For common bacterial infections no evidence exists that stopping antibiotic treatment early increases a patient's risk of resistant infection, the experts said. The latest call for a change in advice to patients is published in an article in the BMJ. "If you use penicillin, use enough", Fleming warned.
"'Exactly as prescribed' is OK and at least it gives flexibility in the discussion between doctor and patient about when to stop - perhaps when [the patients] have been reviewed, or have a certain test result, or have been better for a certain period of time", Llewelyn told Live Science. "My thought is that this is a radical stance-although in some ways correct", says Lance Price, a microbiologist and director of the Antibiotic Resistance Action Center at The George Washington University.
"As more clinical evidence comes into play we will reflect that in our guidelines but we need to be sure we are not doing any harm", said Dr Tony Bartone, Vice President of the AMA.
Telling patients to stop taking antibiotics when they feel better may be preferable to instructing them to finish the course, according to a group of experts who argue that the rule long embedded in the minds of doctors and the public is wrong and should be overturned.
Antibiotics are vital to modern medicine but overuse has contributed to antibiotic resistance, now considered a global threat to human health.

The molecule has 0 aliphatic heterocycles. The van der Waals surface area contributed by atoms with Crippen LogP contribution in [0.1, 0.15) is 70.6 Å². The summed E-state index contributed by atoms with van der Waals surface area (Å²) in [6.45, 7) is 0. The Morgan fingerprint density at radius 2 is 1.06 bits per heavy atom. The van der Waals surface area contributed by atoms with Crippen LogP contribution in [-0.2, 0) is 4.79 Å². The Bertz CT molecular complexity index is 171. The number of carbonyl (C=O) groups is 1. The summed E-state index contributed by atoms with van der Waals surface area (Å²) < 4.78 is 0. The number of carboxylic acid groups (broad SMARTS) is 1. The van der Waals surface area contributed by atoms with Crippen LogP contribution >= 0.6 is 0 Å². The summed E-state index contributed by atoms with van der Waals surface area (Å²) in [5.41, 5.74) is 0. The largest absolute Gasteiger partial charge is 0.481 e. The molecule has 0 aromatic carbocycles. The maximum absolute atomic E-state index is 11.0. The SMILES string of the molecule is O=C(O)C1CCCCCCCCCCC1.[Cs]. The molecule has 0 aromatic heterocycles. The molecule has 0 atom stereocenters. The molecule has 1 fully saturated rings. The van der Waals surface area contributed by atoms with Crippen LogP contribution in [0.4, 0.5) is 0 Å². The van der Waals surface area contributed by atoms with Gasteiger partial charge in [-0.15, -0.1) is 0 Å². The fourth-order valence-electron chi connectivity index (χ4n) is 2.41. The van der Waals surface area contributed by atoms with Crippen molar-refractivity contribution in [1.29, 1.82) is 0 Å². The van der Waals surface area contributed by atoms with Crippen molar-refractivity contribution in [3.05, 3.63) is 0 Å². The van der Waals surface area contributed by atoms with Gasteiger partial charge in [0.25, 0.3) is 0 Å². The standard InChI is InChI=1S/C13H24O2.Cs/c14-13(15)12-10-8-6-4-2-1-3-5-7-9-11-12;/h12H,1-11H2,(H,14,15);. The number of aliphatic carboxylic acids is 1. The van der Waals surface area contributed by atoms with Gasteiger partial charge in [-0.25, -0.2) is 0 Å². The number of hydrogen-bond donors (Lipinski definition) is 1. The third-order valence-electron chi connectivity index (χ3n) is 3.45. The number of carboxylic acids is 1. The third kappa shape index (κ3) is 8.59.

Here lies the problem - a course of antibiotics won't kill all of those microbes.
Numerous bacteria that are prone to causing risky antibiotic-resistant infections, such as Staph aureus and E coli, live on the body harmlessly without causing a problem most of the time. "The idea is deeply embedded, and both doctors and patients now regard failure to complete a course of antibiotics as irresponsible behavior", they wrote.
The scientist responsible for identifying penicillin as an antibiotic compound in the first place, Alexander Fleming, had long realised bacteria could become acclimatised to the substance's toxicity. This also means that longer the duration of the antibiotic use, longer the time the harmless bacteria in the gut gets to develop resistance and pass it on to the other strains and species of bacteria.
They said in the article: 'The fallacious belief that antibiotic courses should always be completed to minimise resistance is likely to be an important barrier to reducing unnecessary antibiotic use in clinical practice and to developing evidence to guide optimal antibiotic use.
"Outside hospital, where repeated testing may not be feasible, patients might be best advised to stop treatment when they feel better, in direct contradiction of WHO (World Health Organisation) advice". "Therefore, the overall message to conserve precious antibiotics is simple and important".
But Professor Stokes-Lampard said: 'Recommended courses of antibiotics are not random - they are tailored to individual conditions and, in many cases, courses are quite short.
England's chief medical officer Dame Sally Davies has warned that 50,000 people die each year in Europe and the United States from infections that have developed resistance against antibiotics.
Public Health England said patients should continue to follow their doctor's advice. "But we're not at that stage yet".
Lauri Hicks, director of the Office of Antibiotic Stewardship at the CDC, says she agrees that there are many unanswered questions about appropriate drug treatment courses.